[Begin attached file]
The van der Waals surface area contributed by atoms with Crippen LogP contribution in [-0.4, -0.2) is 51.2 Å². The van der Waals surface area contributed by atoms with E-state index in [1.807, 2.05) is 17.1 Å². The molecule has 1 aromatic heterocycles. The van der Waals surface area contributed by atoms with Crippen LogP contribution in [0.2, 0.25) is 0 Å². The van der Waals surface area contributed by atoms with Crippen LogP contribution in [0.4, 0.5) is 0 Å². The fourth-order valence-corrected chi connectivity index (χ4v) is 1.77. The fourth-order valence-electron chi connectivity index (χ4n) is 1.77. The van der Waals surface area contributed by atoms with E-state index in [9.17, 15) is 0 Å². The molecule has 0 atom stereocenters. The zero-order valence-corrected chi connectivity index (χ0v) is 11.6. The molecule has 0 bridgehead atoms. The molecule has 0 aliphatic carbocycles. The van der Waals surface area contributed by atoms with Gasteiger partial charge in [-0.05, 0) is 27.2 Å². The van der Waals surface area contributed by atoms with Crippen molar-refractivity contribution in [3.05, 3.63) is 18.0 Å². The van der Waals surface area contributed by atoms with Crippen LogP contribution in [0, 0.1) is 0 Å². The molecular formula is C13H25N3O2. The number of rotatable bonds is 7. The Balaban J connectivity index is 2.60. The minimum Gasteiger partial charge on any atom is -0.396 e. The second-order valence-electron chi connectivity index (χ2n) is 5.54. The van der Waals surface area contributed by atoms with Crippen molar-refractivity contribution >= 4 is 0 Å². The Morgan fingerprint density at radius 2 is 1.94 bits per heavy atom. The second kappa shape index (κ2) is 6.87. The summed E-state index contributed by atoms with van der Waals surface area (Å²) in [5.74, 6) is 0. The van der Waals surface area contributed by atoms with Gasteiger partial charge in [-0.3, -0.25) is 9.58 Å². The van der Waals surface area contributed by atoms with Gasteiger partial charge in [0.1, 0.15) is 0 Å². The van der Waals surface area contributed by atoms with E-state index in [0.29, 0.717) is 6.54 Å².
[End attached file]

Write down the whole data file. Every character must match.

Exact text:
The van der Waals surface area contributed by atoms with Crippen LogP contribution in [-0.4, -0.2) is 51.2 Å². The van der Waals surface area contributed by atoms with E-state index in [1.807, 2.05) is 17.1 Å². The molecule has 1 aromatic heterocycles. The van der Waals surface area contributed by atoms with Crippen LogP contribution in [0.2, 0.25) is 0 Å². The van der Waals surface area contributed by atoms with Crippen LogP contribution in [0.4, 0.5) is 0 Å². The fourth-order valence-corrected chi connectivity index (χ4v) is 1.77. The fourth-order valence-electron chi connectivity index (χ4n) is 1.77. The van der Waals surface area contributed by atoms with E-state index in [9.17, 15) is 0 Å². The molecule has 0 atom stereocenters. The zero-order valence-corrected chi connectivity index (χ0v) is 11.6. The molecule has 0 bridgehead atoms. The molecule has 0 aliphatic carbocycles. The van der Waals surface area contributed by atoms with Gasteiger partial charge in [-0.05, 0) is 27.2 Å². The van der Waals surface area contributed by atoms with Crippen molar-refractivity contribution in [3.05, 3.63) is 18.0 Å². The van der Waals surface area contributed by atoms with Crippen LogP contribution in [0, 0.1) is 0 Å². The molecular formula is C13H25N3O2. The number of rotatable bonds is 7. The Balaban J connectivity index is 2.60. The minimum Gasteiger partial charge on any atom is -0.396 e. The second-order valence-electron chi connectivity index (χ2n) is 5.54. The van der Waals surface area contributed by atoms with Crippen molar-refractivity contribution >= 4 is 0 Å². The Morgan fingerprint density at radius 2 is 1.94 bits per heavy atom. The second kappa shape index (κ2) is 6.87. The summed E-state index contributed by atoms with van der Waals surface area (Å²) in [5.74, 6) is 0. The van der Waals surface area contributed by atoms with Gasteiger partial charge in [-0.3, -0.25) is 9.58 Å². The van der Waals surface area contributed by atoms with Gasteiger partial charge in [0.1, 0.15) is 0 Å². The van der Waals surface area contributed by atoms with E-state index in [0.29, 0.717) is 6.54 Å².